Any place that isn't freezing cold. My hands don't do well in cold weather. I really like every type of body of water — tough, good, deep and clear, shallow and muddy, tidal rivers. It's a philosophy I adopted several years ago and I truly believe in it. It helps me not get too pumped or too upset when I see the lakes on the schedule.

 

10. What question do you get asked most by fans and how do you answer it?
"How'd you get all those sponsors?" I always say that it took about four years of fishing out of my own pocket before I ever got one that wrote me a check. Then folks realize that it may not be as easy as it seems and definitely doesn't happen overnight.


11. What's the biggest mistake you see from casual anglers?
Not focusing on the fishing as much as they should be. Casual tournament anglers get wrapped up in sponsors or what rod they're using or what other guys are doing and don't focus on the fishing. If you do that, then the rest will take care of itself.

12. Do you have any fishing superstitions?
I don't really believe in superstitions or luck, but I am a creature of habit. I have a daily routine for every tournament, and I like to have the same roommates and stay in the same kinds of places. This takes some of the variables out of tournaments and really simplifies your fishing.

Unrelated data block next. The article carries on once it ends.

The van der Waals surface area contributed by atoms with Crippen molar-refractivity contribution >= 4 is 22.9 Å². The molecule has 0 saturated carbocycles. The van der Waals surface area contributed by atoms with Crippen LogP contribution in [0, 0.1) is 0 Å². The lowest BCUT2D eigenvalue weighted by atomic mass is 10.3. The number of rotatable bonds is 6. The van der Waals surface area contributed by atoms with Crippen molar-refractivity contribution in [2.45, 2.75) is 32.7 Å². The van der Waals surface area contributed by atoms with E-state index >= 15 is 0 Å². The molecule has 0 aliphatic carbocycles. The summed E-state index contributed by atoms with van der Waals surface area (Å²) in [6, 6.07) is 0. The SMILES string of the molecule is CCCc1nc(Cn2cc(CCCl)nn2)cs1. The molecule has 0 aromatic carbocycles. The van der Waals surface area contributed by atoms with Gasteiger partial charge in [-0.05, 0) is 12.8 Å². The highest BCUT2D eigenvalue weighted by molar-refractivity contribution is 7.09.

13. How big a part does luck play in fishing?
I'd say between five and 10 percent. The same guys get lucky every event and the same guys get unlucky at every event. The longer I fish the more I see that luck is not a huge factor. There are a million reasons for this. Some guys are good anglers, others can find fish well, and others do better homework than most.
 

14. What has been your greatest accomplishment in the fishing industry?
My biggest achievement as an angler is qualifying for four Bassmaster Classics. In the industry, being voted president of the PAA (Professional Anglers Association) is something that meant a lot to me. That says that my peers believe in me, I've got a good head on my shoulders and that I'm looking out for the best interest of the guys.